In August 2012, Captain Marvel #1 was published, Ms. Marvel became Captain Marvel, and the rest is history. Jamie McKelvie gave her a bold new costume, Kelly Sue DeConnick revitalized the character, and Carol Danvers found a brand new fanbase. Marvel had a hit on its hands: a progressive, empowered, feminist version of an infamously hard-done-by superheroine.
Or… so the popular narrative goes.
I’ve written before about the unprecedented power, influence, and energy of DeConnick’s Captain Marvel run. The new costume, the new name. The positive message about self-empowerment, re-creation, and the punching of dinosaurs. The crafty, creative Carol Corps.
But it seems to me that while DeConnick and her artistic collaborators Dexter Soy, Emma Rios, and Felipe Andrade deserve all the praise for creating a new Carol Danvers for the ages, a lot of that praise mischaracterizes what is so brilliant and meaningful about the DeConnick-era Carol.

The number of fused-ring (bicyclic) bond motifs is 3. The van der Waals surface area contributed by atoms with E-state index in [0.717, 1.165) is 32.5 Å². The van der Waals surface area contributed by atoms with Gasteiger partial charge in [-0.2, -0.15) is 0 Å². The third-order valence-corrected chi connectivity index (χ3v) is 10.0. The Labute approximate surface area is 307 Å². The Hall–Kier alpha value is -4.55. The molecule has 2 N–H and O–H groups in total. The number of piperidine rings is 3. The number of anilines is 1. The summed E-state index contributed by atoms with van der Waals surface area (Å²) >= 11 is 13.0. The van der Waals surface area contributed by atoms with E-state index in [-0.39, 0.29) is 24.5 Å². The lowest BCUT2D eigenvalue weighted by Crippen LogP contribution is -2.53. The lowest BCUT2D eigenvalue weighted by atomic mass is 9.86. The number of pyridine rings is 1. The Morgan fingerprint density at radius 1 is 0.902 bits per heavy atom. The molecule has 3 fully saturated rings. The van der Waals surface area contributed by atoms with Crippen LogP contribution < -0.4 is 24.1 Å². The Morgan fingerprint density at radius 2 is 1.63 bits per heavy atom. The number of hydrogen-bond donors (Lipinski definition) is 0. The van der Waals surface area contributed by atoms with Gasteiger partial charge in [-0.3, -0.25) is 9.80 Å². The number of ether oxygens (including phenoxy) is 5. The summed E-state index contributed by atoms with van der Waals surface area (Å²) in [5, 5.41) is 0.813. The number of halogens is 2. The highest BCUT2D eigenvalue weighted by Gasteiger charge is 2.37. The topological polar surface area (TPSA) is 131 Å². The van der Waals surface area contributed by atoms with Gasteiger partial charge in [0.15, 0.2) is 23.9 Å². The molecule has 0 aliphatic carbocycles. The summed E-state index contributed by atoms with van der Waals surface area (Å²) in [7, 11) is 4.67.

After all, new beginnings don’t mean anything if they ignore what existed before. What makes DeConnick’s Captain Marvel so meaningful is that she’s a brilliant new beginning that also looks backward. DeConnick and her collaborators recreated Carol Danver’s 50 years of history instead of creating something entirely new.
Some are born superpowered, some achieve superpowers, and some have superpowers thrust upon them. Carol Danvers definitely belongs to that third category, gaining her powers in an accidental Psyche-Magnetron explosion that left her with alien DNA. Carol’s powers aren’t inborn, and she didn’t create them for herself. She gets her superhuman genetic structure–as well as her name–from Mar-vell, giving her super-strength, invulnerability, and flight.